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Volume 14, Number 21
November 11, 2008

nature

Also in this section:
Raptor migration
Traditional medicine
Hurricane Paloma sweeps across Cuba and weakens
Forest for climate initiative




Raptors over Paitilla

We're into a busy season along the Meso-American Flyway, with many sorts of birds escaping from the cold northerly climes, some of which are making their way from Canada's north down to Tierra del Fuego. Most don't travel that far, and some winter right here.

Particularly impressive are the millions of soaring raptors that pass through here, circling and soaring high on updrafts, then gliding down to the next updraft on their way toward points south.

A particularly good place to watch the migration is Ancon Hill, as winds coming off of the Pacific Ocean hit that hill and are deflected upward, creating favorable conditions if you are a glider pilot or a bird. There is also some of that effect where winds come off of the Pacific and hit tall buildings, as in Punta Paitilla, pictured above.

Most of the raptors that come through here are of one of four species: 
broad-winged hawks, turkey vultures, Swainson’s hawks and Mississippi kites. The Audubon Society and Birdlife International monitor the migrations, taking censuses and keeping careful records over the years. Despite this, there are things that we don't know with much certainty, such as the precise destination(s) of the turkey vulture migration(s). The birders who participate in these surveys are the front-line sentries who detect the effects of bird habitat destruction, and no doubt they will be among the first people to document how climate change affects migratory bird habits.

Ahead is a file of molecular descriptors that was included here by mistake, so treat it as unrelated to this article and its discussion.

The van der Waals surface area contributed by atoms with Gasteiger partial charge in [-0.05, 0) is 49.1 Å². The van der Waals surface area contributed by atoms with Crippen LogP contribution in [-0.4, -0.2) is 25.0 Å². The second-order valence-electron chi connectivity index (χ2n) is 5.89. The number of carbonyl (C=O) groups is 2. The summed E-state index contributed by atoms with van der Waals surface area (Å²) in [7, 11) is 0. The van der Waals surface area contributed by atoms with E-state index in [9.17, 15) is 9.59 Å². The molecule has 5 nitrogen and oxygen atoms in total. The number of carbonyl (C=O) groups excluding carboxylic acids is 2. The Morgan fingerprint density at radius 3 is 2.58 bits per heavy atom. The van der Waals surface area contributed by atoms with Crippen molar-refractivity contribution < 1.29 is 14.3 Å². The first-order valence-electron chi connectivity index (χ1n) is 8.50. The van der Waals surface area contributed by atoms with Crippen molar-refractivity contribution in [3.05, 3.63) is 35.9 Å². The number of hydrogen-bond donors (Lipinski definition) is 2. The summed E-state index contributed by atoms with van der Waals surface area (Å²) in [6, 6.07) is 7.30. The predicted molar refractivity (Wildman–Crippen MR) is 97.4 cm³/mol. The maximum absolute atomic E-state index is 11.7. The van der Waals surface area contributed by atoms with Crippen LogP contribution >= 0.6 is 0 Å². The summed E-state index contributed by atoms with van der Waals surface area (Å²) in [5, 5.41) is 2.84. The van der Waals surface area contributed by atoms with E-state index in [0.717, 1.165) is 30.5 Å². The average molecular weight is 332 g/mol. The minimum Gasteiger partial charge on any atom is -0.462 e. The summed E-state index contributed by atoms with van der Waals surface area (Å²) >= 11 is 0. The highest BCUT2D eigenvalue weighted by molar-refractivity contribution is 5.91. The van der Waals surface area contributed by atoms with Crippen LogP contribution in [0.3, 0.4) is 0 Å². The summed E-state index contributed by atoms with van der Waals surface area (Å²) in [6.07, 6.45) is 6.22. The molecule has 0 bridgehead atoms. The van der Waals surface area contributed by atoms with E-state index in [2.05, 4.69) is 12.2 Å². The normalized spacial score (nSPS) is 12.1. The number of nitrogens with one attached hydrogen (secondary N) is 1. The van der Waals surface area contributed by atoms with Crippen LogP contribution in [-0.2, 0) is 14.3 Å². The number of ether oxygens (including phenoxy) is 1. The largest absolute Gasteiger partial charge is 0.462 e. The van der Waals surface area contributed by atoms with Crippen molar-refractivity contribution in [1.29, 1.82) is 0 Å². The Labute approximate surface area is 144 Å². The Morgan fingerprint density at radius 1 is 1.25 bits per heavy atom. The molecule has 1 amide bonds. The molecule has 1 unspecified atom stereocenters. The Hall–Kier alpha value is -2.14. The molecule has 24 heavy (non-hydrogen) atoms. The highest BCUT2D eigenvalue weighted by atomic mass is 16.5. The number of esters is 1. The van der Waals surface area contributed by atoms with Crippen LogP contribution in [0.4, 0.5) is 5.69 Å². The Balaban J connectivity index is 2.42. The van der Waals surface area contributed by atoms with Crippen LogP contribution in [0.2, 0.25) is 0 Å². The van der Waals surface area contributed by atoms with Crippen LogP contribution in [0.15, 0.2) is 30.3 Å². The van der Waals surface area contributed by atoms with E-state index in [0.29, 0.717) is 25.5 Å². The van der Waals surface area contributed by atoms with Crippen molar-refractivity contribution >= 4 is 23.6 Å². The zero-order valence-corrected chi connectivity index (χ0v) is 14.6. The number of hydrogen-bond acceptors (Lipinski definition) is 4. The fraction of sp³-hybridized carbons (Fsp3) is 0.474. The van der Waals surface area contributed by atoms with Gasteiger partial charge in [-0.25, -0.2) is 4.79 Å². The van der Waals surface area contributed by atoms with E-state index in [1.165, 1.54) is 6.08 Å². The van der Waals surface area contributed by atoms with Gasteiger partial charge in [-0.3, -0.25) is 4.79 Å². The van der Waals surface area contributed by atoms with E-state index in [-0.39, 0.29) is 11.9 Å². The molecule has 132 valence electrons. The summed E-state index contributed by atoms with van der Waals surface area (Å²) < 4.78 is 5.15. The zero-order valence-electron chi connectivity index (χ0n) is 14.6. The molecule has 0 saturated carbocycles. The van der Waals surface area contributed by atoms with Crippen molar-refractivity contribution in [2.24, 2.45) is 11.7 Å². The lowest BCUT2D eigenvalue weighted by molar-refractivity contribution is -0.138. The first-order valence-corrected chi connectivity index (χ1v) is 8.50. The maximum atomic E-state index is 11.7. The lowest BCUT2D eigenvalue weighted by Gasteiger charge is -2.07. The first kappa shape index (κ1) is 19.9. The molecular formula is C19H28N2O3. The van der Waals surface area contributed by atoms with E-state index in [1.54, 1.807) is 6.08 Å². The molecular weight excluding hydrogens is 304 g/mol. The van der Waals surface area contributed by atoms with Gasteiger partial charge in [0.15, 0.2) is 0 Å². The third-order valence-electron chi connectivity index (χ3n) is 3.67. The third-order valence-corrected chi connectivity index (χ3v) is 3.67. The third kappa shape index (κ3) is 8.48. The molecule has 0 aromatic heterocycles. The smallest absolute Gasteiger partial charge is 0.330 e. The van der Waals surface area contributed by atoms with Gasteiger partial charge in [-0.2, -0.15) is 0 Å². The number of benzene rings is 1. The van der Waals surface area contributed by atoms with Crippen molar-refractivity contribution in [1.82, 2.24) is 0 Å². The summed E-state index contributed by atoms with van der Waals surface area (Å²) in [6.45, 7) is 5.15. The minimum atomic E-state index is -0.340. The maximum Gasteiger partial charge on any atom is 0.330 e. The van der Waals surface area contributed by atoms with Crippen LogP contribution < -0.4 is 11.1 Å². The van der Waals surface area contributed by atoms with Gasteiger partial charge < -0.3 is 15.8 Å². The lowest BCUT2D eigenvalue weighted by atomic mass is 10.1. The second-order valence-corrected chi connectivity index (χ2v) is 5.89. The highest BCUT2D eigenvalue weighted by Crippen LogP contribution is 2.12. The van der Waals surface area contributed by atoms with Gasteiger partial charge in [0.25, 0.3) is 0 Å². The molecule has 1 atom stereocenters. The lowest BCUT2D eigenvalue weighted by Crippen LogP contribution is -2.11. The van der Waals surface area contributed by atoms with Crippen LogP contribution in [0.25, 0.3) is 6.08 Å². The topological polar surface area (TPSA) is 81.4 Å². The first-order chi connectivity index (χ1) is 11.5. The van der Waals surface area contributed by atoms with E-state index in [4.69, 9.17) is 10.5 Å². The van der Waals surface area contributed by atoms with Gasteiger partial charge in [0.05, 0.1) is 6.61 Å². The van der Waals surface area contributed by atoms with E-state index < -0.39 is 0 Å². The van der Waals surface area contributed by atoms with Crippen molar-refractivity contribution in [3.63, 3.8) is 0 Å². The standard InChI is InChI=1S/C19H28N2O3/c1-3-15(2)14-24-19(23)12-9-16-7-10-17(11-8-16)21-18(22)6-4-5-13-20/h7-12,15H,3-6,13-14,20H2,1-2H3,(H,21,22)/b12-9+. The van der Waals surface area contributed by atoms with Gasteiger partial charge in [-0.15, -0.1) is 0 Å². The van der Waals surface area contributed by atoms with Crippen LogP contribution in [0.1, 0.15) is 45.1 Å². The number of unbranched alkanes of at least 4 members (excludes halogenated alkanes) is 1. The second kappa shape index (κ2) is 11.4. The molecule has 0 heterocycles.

The raptors need to get through here before dry season kicks in. Blue skies, the absence of rain and the arrival of masses of tourists may be the things that people notice the most about the change of seasons, but one of its most unequivocal natural expressions is a shift in the winds. When the wind starts blowing steadily out of the north, that's the beginning of dry season. That also changes the flying conditions for birds, most notably the locations of the updrafts.

Photo by Eric Jackson

Also in this section:
Raptor migration
Traditional medicine
Hurricane Paloma sweeps across Cuba and weakens
Forest for climate initiative


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